Weekly briefing: Chick-fil-A donations, impeachment hearings, Hong Kong protests

A Chick-fil-A restaurant is seen here in Southern California, Aug. 1, 2012. |

We've compiled the top stories of the week. Here's what you need to know:

Chick-fil-A accused of caving to LGBT activists after it stops giving to Salvation Army, FCA

Popular fast food chain Chick-fil-A announced this week that it is changing its giving priorities for 2020 to focus on education, homelessness and hunger. Part of that change includes halting donations to The Salvation Army, the Fellowship of Christian Athletes and the Paul Anderson Youth Home.

Some evangelical leaders have accused the company of capitulating to LGBT activists who have been critical of giving to Christian groups that uphold marriage as being between a man and a woman. The Salvation Army also expressed dismay, noting that it is the “largest social services provider in the world.”

Though some evangelicals have come to Chick-fil-A’s defense, others see it as a tactical move to appease LGBT activists and call it a “betrayal” of the Christian community.

Trump impeachment hearings enter second week

In the second week of the impeachment hearings against President Donald Trump, U.S. Ambassador to the European Union Gordon Sondland said that the phone call between Trump and Ukrainian President Volodymyr Zelensky did indeed include a “quid pro quo.”

Vice President Mike Pence disputed the testimony of Sondland that “everyone” was aware of the phone call.

Meanwhile, some evangelicals, including evangelist Franklin Graham, continue to denounce the hearings and say they’re damaging the nation.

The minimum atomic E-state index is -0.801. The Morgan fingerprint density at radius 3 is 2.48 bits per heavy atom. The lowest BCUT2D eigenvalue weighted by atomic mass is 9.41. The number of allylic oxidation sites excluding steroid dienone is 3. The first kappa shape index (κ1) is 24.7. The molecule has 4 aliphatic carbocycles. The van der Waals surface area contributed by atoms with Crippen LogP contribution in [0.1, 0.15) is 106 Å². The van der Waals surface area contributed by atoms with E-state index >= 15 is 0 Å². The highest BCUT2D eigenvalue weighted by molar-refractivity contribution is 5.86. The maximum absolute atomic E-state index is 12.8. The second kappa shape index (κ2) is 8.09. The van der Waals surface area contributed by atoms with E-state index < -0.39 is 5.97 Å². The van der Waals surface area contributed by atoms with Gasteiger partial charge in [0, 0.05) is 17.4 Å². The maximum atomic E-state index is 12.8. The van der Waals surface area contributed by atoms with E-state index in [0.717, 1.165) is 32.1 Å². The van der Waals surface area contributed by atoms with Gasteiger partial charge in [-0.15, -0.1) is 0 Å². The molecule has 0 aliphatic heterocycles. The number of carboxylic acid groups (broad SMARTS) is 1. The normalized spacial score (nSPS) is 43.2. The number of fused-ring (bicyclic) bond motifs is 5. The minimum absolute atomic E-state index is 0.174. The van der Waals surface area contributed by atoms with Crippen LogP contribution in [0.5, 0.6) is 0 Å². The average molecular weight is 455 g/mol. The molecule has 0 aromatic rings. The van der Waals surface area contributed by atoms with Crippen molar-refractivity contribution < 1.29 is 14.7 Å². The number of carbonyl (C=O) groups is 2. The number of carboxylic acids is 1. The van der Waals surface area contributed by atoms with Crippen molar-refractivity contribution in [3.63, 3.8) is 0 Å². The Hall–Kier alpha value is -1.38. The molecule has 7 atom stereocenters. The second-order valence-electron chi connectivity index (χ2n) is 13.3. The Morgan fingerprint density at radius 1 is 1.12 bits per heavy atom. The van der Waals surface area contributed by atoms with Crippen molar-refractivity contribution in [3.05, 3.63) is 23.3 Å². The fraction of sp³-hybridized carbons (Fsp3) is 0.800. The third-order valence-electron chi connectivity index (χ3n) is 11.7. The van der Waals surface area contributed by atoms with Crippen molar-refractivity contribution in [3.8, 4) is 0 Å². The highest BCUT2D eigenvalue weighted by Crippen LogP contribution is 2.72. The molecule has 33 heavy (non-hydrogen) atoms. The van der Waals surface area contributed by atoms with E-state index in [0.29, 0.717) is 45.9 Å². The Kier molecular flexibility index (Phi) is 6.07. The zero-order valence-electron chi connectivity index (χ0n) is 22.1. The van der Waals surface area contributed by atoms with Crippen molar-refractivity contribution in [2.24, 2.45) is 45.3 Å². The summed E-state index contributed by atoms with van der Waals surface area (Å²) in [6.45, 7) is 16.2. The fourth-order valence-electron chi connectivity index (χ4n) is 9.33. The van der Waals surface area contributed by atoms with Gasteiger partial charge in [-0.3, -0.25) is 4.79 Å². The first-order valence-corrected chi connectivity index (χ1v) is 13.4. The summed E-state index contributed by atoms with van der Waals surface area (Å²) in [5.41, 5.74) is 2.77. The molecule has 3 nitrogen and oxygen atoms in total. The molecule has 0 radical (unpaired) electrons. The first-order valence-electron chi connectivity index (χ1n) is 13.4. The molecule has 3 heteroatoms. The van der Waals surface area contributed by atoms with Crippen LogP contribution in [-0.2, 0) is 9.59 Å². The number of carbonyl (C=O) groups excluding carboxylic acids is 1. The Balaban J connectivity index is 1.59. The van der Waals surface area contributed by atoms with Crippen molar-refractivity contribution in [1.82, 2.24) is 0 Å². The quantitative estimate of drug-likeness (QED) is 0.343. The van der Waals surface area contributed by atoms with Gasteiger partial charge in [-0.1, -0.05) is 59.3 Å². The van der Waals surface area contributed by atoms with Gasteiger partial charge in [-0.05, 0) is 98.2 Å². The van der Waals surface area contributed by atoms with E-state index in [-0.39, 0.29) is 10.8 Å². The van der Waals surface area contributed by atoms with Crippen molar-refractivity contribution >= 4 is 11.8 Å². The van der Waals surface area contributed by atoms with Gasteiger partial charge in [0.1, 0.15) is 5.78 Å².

Hong Kong protests, violence escalate

As protests continue in Hong Kong, the level of violence has increased on the part of both anti-government protesters and police. So far, two have died.

The U.S. Senate unanimously passed a bill this week in support of the protesters, who are demanding “full democracy.” President Trump said Friday that he will be looking at it to decide whether to sign it into law.

Iraqi Christian groups respond to critics of USAID grants

Iraqi Christian groups are responding after grants they were awarded last month from the U.S. Agency for International Development to help restore the Nineveh Plains and strengthen communities victimized by the Islamic State were criticized by media. 

ProPublica published a story about possible violation of the Establishment Clause of the U.S. Constitution for “favoring” Iraqi Christian groups for grants in a predominantly Muslim country. 

“It is irrational, immoral and inconsistent with international human rights theory and policy to argue that the United States should not be helping Christians or a religious group targeted with religious genocide by ISIS.” — Nina Shea, international human rights lawyer

CP’s coverage of the fifth Democratic presidential debate

Candidates address homelessness crisis

Pete Buttigieg claims faith, gay rights struggle will help him connect with black voters

Pray for

Family of Dimitri Bradley, pastor of City Church in Richmond, who was killed in a car crash

Families of Pastor David Mokoni and a hearing-impaired child who were killed by Boko Haram in Cameroon

New releases

‘A Beautiful Day in the Neighborhood’
‘A Beautiful Day in the Neighborhood’ movie art work, release date Nov 22, 2019. |


A Beautiful Day in the Neighborhood (Nov. 22)


Dwell: Christmas by David and Nicole Binion (Nov. 22)

Spirit by Jeremy Casella (Nov. 22)


I Choose Peace: Raw Stories of Real People Finding Contentment and Happiness by Doug Bender (Nov. 12)

But What About God's Wrath?: The Compelling Love Story of Divine Anger by Kevin Kinghorn with Stephen Travis (Nov. 19)

The New Testament in Its World: An Introduction to the History, Literature, and Theology of the First Christians by N. T. Wright and Michael F. Bird (Nov. 19)

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